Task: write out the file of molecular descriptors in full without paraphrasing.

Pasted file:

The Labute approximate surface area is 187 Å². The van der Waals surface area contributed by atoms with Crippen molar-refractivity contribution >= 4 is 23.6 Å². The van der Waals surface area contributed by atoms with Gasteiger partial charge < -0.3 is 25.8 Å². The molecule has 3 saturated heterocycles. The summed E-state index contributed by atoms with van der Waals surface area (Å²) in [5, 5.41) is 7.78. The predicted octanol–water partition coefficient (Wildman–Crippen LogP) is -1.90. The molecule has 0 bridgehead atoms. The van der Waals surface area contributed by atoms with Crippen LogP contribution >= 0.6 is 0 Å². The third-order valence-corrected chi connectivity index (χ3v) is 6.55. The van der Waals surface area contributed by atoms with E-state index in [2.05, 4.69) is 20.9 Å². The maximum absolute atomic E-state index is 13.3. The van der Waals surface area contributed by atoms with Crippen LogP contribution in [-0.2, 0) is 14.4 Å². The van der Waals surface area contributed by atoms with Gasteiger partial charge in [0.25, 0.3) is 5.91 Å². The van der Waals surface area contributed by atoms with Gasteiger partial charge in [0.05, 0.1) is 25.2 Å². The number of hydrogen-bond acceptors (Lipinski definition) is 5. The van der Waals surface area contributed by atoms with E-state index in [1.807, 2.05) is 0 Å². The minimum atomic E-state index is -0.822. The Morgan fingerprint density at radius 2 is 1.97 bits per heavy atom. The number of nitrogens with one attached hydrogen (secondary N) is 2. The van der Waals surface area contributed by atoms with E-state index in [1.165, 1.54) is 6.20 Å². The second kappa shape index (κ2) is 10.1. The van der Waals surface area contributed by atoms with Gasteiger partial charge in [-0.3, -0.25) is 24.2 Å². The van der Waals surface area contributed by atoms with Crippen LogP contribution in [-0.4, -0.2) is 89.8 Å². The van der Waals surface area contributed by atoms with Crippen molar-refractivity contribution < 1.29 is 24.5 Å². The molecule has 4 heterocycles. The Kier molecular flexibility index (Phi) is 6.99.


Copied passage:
The Labute approximate surface area is 187 Å². The van der Waals surface area contributed by atoms with Crippen molar-refractivity contribution >= 4 is 23.6 Å². The van der Waals surface area contributed by atoms with Gasteiger partial charge < -0.3 is 25.8 Å². The molecule has 3 saturated heterocycles. The summed E-state index contributed by atoms with van der Waals surface area (Å²) in [5, 5.41) is 7.78. The predicted octanol–water partition coefficient (Wildman–Crippen LogP) is -1.90. The molecule has 0 bridgehead atoms. The van der Waals surface area contributed by atoms with Crippen LogP contribution >= 0.6 is 0 Å². The third-order valence-corrected chi connectivity index (χ3v) is 6.55. The van der Waals surface area contributed by atoms with E-state index in [2.05, 4.69) is 20.9 Å². The maximum absolute atomic E-state index is 13.3. The van der Waals surface area contributed by atoms with Crippen LogP contribution in [-0.2, 0) is 14.4 Å². The van der Waals surface area contributed by atoms with Gasteiger partial charge in [0.25, 0.3) is 5.91 Å². The van der Waals surface area contributed by atoms with Gasteiger partial charge in [0.05, 0.1) is 25.2 Å². The number of hydrogen-bond acceptors (Lipinski definition) is 5. The van der Waals surface area contributed by atoms with E-state index in [1.807, 2.05) is 0 Å². The minimum atomic E-state index is -0.822. The Morgan fingerprint density at radius 2 is 1.97 bits per heavy atom. The number of nitrogens with one attached hydrogen (secondary N) is 2. The van der Waals surface area contributed by atoms with E-state index in [1.165, 1.54) is 6.20 Å². The second kappa shape index (κ2) is 10.1. The van der Waals surface area contributed by atoms with Gasteiger partial charge in [-0.3, -0.25) is 24.2 Å². The van der Waals surface area contributed by atoms with Crippen LogP contribution in [-0.4, -0.2) is 89.8 Å². The van der Waals surface area contributed by atoms with Crippen molar-refractivity contribution < 1.29 is 24.5 Å². The molecule has 4 heterocycles. The Kier molecular flexibility index (Phi) is 6.99.